I have abandoned my method of using large brushes only in favour of a 2 stage approach. I’ve painted in this way for many years without thinking of brush types or sizes, but this is an analytical approach with the initial painting with large brushes, then placed details using a ‘rigger’ – a small long bristled brush. The scene is imaginary (kind of made up as I went along) just to re-acquaint myself with the method. I’ve videoed the entire process for a later post.
I use YouTube as a holding space for the videos and they recently informed me I now can upload videos up to 15 minutes in length as opposed to the usual 10 minutes. I don’t know if a 15 minute, time lapse video, of a painting session will not bore the viewer to tears but I might try it for this painting which took about 3 hours to complete in a single session.
I will list the material with the next post as I’m exhausted from the 3 hours and need to go to bed. Until the next time, good night!
Materials etc. in previous post. The method is the same as in the last two paintings. No medium (more or less), large brushes, small painting. I’m not sure if it is possible to cover a range of different painting types using this method. Maybe a combination of this method and details in the later stages using a liquid paint, similar to the watercolour technique. The restrictions I put on myself, i.e. large brushes/dry paint, are difficult and limiting.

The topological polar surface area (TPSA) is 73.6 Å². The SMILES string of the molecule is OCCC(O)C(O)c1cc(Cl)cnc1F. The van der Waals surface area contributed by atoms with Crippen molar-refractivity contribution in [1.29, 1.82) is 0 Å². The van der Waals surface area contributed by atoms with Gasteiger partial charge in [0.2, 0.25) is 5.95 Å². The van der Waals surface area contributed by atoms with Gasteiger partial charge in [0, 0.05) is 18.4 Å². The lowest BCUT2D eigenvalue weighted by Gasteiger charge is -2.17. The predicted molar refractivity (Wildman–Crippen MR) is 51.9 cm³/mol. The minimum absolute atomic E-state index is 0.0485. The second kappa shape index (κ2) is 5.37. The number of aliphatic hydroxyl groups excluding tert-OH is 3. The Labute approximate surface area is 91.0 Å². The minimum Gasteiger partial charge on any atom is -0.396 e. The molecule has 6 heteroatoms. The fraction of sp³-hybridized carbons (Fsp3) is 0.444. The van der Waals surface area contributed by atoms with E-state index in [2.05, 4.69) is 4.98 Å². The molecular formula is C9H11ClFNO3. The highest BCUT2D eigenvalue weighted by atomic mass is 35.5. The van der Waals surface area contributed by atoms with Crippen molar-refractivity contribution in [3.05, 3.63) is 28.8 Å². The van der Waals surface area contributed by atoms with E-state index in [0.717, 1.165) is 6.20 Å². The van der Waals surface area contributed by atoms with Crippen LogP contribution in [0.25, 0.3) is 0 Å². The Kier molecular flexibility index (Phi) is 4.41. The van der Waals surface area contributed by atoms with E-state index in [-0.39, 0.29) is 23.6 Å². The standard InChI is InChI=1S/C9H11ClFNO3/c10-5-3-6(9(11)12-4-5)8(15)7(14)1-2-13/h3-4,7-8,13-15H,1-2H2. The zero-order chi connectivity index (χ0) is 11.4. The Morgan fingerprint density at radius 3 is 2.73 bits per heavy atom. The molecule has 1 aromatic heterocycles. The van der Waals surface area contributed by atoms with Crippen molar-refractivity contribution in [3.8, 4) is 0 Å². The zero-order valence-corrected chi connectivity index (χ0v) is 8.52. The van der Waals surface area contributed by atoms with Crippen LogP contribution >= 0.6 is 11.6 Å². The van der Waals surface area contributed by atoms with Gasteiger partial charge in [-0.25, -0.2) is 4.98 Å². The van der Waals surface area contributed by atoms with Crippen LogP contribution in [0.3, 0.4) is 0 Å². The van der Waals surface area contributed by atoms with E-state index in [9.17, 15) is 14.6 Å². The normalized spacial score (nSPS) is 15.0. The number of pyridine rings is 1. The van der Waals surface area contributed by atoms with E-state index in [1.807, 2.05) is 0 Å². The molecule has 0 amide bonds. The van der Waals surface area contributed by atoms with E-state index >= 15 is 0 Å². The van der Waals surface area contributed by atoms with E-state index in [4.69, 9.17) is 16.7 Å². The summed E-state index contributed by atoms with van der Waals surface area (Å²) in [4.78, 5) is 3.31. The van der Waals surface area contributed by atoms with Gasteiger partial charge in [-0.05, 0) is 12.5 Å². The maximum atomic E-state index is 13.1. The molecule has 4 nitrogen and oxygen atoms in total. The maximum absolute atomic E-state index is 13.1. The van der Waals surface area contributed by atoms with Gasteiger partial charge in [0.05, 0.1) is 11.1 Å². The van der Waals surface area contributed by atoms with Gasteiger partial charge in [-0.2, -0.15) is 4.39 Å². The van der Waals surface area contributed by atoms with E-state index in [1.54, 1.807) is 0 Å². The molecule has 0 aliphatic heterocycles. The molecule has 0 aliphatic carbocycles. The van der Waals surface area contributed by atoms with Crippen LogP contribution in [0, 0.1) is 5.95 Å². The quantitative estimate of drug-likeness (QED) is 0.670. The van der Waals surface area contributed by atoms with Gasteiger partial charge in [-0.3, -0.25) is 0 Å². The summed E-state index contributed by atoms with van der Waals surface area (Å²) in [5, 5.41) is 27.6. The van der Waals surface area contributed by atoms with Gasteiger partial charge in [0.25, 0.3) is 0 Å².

If you visit Ireland, as a tourist, one location you will definitely be brought to is Glendalough. An ancient monastic site, the sense of peace is wonderful, especially in ‘off season’. Its not too far from where I live so I am a regular visitor there.
This is a relatively small painting, 12″x10″, and painted in a single session. The colours are Burnt Sienna, Yellow Ochre and French Ultramarine. Others are Chrome Green Deep, Chrome Green Light and Raw Umber. Also, black and white. I used very little medium only a little Liquin at the final stages to help with the details as I am sticking with my policy of using large brushes only.
The painting process was videoed for the next post which will be available soon as the painting time was just over one hour.
The previous post discusses the materials used in this painting. One item, noticeable by its absence, is a medium. My usual is Liquin or Linseed Oil, or a mixture of both. Only at the end of the panting, when I needed the fine lines of the tree branches, did I use White Spirits and this is a solvent, not a medium.